SC: You've got some really special players on that Dallas defense that may not get the recognition they deserve. What can you tell us about DE Anthony Spencer, DT Jason Hatcher, and ILB Sean Lee?
Ware: When you talk about a guy like Sean Lee ... before he got hurt, I think he had something like three interceptions, and he was among the top two in tackles in the NFL. He's one of those MIKE linebackers that leads the defense. Jason Hatcher? He was #2 behind J.J. Watt [among interior linemen] in quarterback pressures last year. And Anthony Spencer -- he had a Pro Bowl year last year, so you can underrate a guy all you want to, but when you look at what they stand for, that's when you get down to how you judge a guy.
SC: Talking with Wes about quarterbacks, DeMarcus -- everyone knows who your quarterback is. With that new contract, and the increased expectations that come with it, where do you see Tony Romo at this point in his career? How have you seen him grow in the last couple of years?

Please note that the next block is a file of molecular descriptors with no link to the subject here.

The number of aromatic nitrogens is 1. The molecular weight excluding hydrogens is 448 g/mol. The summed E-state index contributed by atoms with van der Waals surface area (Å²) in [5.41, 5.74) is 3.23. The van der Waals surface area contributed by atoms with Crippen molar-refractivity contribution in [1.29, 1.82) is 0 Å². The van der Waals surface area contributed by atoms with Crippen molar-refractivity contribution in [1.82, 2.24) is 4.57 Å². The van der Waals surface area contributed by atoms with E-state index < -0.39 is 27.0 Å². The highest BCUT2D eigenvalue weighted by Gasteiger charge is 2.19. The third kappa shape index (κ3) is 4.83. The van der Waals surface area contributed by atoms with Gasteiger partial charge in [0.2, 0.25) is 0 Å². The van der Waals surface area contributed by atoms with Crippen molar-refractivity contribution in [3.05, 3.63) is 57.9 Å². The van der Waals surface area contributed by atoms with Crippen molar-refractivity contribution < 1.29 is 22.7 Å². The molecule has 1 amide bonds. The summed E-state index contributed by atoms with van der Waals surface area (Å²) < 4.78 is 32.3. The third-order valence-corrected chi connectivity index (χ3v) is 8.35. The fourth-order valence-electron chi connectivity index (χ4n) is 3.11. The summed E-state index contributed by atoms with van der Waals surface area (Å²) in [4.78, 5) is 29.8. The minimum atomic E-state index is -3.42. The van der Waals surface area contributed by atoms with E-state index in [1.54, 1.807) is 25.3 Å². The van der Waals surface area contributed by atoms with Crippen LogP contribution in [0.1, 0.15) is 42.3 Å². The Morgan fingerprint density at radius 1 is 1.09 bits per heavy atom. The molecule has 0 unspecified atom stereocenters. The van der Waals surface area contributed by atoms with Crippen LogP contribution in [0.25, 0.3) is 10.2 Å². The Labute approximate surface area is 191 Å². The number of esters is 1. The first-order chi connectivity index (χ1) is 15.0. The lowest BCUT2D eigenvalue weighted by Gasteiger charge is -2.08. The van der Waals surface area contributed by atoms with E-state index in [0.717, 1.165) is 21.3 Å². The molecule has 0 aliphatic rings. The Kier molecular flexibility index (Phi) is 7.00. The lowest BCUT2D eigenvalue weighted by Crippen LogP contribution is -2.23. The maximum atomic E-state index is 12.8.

Ware: When you talk about being consistent, I think Romo has been consistent year after year. But when you talk about how many playoff wins he's had, there haven't been that many. That's what's going to really take him to the next level. He's got a nice deal, he's solidified with the team, so now it's like, 'Okay, let's go get those playoff wins, and these Super Bowls.' That's how the Cowboys should be, and how they've always been. It's time for a turnaround.